How to Solder: Castellated Mounting Holes

Contributors: Shawn Hymel
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Required Materials

Like any soldering job, you will need some equipment. The Soldering - Through-Hole tutorial has great information on soldering irons and accessories. Feel free to look there, if you need a refresher on what each of the tools does.

If you are looking to buy new tools or refresh your stock, we offer many soldering tools and accessories.

Required Tools

Soldering Iron

Any trusty soldering iron will do. We recommend something with an adjustable temperature.

Soldering iron

Make sure the tip is small enough to fit on a single pad in one of the castellated vias. You don't want a tip that is too wide and will deposit solder across several pads or vias (also referred to as leads). That's how we get solder bridges!

Test the size of the iron's tip

Brass Sponge

A brass sponge is a good choice for cleaning your iron's tip. If you don't have a brass sponge, a regular sponge will work (make sure to wet it with a little water!).

Brass sponge


Choose some solder. We recommend brushing up on your solder knowledge, if you need a refresher. We are using lead-free, 0.020" diameter, water-soluble flux core solder in this tutorial.



Flux is highly recommended when soldering surface mount or castellated components. Whenever you melt solder, the flux core in the solder burns off. If you ever need to heat that solder again, you need to add flux first. Flux helps clean the surface and allows the solder to flow better by improving the wetting characteristic of the solder.

We will be using a water-soluble flux pen, as the flux core in our solder is water-soluble flux. Just make sure the flux in your solder core matches the liquid flux you are using.

Flux pen


Sometimes you can hold the module in your hand while you slide it onto liquid hot solder. We wouldn't recommend it, though. You will want a good pair of tweezers to hold the module while you maneuver around really hot stuff.



Any cheap brush with stiff bristles should work. We recommend an inexpensive acid brush with the bristles trimmed to about 1/4 inch (6 mm). We will need it to clean the board when we are done soldering.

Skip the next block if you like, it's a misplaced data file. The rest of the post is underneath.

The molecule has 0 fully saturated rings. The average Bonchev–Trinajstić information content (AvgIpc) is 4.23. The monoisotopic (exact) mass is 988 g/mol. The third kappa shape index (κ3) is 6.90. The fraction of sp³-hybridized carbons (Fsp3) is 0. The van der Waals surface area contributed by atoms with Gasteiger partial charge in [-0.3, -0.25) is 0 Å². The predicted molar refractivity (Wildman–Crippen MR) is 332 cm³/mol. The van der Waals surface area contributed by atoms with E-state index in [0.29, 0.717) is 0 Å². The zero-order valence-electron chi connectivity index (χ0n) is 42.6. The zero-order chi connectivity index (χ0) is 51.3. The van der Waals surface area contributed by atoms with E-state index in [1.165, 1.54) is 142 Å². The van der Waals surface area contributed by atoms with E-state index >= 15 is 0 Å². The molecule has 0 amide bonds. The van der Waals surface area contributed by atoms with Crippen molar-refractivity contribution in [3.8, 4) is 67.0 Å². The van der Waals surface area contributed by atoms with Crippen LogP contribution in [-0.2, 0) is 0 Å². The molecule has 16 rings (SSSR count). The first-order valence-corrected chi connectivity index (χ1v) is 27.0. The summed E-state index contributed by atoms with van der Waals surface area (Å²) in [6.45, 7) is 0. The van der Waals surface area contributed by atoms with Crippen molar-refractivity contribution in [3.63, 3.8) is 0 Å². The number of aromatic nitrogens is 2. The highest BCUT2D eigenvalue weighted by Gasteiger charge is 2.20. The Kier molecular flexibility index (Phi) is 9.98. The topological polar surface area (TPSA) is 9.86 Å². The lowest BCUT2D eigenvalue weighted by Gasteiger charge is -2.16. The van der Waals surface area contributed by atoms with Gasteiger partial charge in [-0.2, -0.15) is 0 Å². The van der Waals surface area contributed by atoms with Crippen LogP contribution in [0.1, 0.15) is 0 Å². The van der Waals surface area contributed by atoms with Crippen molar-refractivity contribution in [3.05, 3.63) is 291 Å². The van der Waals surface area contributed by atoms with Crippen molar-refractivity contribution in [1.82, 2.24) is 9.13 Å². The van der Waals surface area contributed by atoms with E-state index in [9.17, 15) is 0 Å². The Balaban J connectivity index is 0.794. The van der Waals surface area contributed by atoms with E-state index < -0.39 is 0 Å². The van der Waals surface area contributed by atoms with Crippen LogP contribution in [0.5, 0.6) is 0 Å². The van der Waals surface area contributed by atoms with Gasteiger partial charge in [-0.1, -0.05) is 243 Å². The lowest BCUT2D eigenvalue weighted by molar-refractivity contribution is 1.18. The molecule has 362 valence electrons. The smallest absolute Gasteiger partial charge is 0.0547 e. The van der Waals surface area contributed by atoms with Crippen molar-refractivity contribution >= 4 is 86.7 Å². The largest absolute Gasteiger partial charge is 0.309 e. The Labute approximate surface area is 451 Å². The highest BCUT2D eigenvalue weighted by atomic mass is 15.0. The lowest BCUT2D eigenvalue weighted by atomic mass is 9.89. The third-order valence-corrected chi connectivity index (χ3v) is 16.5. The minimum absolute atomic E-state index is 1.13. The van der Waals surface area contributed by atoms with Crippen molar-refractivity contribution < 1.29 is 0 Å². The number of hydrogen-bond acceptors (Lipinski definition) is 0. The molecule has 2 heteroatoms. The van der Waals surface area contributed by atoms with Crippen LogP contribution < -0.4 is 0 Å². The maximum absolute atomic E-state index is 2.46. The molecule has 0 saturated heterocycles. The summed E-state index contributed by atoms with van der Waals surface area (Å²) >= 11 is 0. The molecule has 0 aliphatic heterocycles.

Acid brush

Rubbing Alcohol

If you are using "water soluble" or rosin flux (it will say on the pen or jar), you will want to clean it off the board after you solder. Flux left on the PCB can be corrosive or cause a high-resistance short between pins (not good!). You are technically supposed to use hot, de-ionized water for "water soluble" flux, but we can get away with some isopropyl (rubbing) alcohol. You can find rubbing alcohol at just about any pharmacy or grocery store.

Isopropyl alcohol

Optional Tools

Tip Tinner

Tip tinner cleans soldering iron tips. It is optional, as you can add solder directly to the tip and clean it off with a brass sponge. However, it is very useful for very old iron tips that need some new life.

Tip tinner

Solder Wick

Solder wick is optional, but it is necessary to have around if you mess up and need to remove solder.

Solder wick

Third Hand or Vice

A good third hand (helping hands) or PanaVise will help you elevate the board off the table if you need it closer to eye level. You can also create you own custom third hand.

Helping hands

Low-lint Wipes

You can use a paper towel to dry your board after you've cleaned it, but paper towels have a habit of leaving little pieces of lint behind. We recommend low-lint task wipers, like Kimwipes.


Diagonal Cutters

You will need something to cut the solder wick, and diagonal cutters are generally the preferred tool. However, anything sharp and scissor-like will work (like the inside blades of wire strippers).

Diagonal cutters